Each person responsible would then share updates on the progress of their enablers every week. The tool is crisp without missing the details, and performance and non-performance are recorded, which could be further shared with all the stakeholders. This should also be in sync with the right procurement strategy that compliments the project’s overall daily requirements.

A robust strategy

Procurement strategy is a very important aspect of the overall execution of infrastructure projects. For example, in Tata Projects if a project is worth more than ₹500 crore, the entire execution strategy document must be approved by the Managing Director to assure complete sponsorship. However, it is imperative that a large EPC Company engages with limited but committed vendor base.

The priority of EPC companies should be to keep track of commodity pricing, consolidate procurement across several projects, and engage in pre-bid tie-ups for niche as well as high-end supplies and services. Inviting bids through reverse auctions has gone a long way toward ensuring transparency. Nevertheless, an end-to-end digital process from ‘Procure To Pay’ will further improve the visibility as all partners will have real-time status of their outstanding payments.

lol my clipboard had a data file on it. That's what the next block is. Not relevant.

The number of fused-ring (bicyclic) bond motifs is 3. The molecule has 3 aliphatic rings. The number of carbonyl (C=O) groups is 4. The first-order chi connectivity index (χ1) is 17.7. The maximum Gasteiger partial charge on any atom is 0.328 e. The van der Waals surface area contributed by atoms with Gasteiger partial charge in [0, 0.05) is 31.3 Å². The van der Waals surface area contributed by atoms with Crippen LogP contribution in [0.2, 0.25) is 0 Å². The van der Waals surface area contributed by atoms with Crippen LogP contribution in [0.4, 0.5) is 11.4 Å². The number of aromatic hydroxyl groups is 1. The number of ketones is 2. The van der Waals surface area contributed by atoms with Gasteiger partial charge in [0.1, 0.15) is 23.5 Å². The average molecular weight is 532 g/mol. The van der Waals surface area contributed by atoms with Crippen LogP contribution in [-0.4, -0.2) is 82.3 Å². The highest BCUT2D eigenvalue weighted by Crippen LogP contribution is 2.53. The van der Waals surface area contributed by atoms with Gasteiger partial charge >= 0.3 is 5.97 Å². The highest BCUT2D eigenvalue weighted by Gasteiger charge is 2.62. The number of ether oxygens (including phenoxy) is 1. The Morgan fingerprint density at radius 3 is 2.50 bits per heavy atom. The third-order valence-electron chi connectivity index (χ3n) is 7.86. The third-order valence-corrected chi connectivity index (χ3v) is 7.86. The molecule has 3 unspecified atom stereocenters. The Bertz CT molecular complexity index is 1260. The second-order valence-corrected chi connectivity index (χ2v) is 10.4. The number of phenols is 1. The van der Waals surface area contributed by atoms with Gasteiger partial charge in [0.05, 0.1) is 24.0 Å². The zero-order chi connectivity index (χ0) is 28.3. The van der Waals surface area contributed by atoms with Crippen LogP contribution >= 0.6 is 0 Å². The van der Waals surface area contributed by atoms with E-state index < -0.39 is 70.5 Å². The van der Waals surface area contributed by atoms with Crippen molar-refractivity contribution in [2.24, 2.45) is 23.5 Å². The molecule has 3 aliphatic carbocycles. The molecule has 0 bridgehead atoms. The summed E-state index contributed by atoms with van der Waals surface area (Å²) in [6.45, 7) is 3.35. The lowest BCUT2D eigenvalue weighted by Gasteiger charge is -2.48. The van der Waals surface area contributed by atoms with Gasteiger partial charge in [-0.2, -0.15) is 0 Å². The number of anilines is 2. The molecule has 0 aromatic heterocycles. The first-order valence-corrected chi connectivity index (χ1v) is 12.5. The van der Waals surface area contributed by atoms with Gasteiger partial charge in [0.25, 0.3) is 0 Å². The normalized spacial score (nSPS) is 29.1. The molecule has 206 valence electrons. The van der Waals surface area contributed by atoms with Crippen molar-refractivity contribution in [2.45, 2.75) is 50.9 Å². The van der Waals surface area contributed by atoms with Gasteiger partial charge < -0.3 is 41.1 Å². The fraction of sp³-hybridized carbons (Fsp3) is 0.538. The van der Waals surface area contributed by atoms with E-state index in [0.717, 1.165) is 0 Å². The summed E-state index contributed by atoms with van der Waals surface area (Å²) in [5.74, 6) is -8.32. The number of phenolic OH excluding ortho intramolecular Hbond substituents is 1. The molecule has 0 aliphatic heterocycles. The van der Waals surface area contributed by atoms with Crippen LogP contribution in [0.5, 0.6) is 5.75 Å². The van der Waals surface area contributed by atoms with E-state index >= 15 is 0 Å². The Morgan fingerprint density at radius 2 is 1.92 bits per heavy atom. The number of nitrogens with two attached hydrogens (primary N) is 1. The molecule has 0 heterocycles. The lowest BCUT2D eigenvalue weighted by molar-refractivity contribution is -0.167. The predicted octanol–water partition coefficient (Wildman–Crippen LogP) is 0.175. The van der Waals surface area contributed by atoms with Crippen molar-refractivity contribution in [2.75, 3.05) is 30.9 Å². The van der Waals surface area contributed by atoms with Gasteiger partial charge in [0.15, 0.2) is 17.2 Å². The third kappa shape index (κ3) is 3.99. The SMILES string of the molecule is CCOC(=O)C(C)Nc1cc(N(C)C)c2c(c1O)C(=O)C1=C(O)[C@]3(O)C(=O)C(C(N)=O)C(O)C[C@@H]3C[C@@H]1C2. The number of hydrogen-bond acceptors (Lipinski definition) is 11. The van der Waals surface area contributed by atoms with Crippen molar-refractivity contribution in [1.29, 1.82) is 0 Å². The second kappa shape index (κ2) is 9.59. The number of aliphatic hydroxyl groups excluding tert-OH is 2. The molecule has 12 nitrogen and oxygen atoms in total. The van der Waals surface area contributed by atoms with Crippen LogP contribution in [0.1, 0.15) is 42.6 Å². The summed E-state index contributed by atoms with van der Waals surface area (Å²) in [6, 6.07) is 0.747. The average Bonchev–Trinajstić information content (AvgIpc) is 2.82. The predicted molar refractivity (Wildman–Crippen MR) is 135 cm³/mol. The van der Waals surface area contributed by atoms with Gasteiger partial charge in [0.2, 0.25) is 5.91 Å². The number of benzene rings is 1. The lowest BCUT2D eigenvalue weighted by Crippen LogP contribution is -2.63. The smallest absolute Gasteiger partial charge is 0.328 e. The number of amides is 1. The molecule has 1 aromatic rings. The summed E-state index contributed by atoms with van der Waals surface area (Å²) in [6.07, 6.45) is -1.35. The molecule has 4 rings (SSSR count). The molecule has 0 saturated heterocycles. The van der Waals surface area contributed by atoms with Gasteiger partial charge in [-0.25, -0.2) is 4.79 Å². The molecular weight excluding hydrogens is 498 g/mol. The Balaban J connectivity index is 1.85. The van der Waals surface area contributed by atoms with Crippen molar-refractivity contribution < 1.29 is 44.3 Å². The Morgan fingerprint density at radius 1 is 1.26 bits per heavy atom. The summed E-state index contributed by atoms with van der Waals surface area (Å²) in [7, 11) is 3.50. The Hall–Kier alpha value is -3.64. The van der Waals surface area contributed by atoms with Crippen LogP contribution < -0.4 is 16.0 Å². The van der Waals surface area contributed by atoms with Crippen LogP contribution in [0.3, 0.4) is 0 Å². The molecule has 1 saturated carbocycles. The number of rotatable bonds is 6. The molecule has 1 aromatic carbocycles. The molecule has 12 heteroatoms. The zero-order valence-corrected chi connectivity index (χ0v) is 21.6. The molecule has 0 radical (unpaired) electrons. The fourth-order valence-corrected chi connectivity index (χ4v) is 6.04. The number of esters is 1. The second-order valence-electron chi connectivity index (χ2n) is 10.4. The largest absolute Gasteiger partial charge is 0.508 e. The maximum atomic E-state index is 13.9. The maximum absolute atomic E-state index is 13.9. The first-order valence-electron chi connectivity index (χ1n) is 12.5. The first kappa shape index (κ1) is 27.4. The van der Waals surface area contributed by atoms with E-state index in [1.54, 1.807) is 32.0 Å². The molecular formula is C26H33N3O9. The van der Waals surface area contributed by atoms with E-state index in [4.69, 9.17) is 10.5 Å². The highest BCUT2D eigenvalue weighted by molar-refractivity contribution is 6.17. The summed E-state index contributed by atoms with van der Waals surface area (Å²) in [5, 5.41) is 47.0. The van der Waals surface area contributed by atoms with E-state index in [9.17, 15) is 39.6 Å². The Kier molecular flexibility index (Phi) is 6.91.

After the pandemic, the business dynamics across sectors have been shifted to digital for the better, paving the way for a brighter digital future.

The majority of infrastructure companies today are focused on digitising their processes for seamless communication and ensure complete transparency to strengthen relationships across stakeholders.

Technological obsolescence

Obsolescence in technology dates back to when it first became a part of people’s personal and professional lives.

Technology is used across the whole project execution chain, including engineering, procurement, construction, and commissioning. Keeping up with technology changes from beginning to end is indeed a difficult task for leaders. As a result, a specialised task force of young people, consisting of functional experts and technology professionals, must be assigned to ensure that all-important and high-impact advances are informed across stakeholders.

Also, as the world progresses digitally, there is a need to adapt to modern technology for seamless execution. For instance, geospatial mapping; Building Information Modelling, video monitoring; 3D modelling, and incorporating dimensions like time (4D) and cost (5D) into a 3D model help ensure timely project completion while avoiding cost overruns.

Supply chain disruptions

Supply chain uncertainties and disruptions are a huge issue and needs to be promptly handled. For example, during Brexit, British construction companies reported supply chain disruptions as demand for materials and logistics capacity outstripped supply.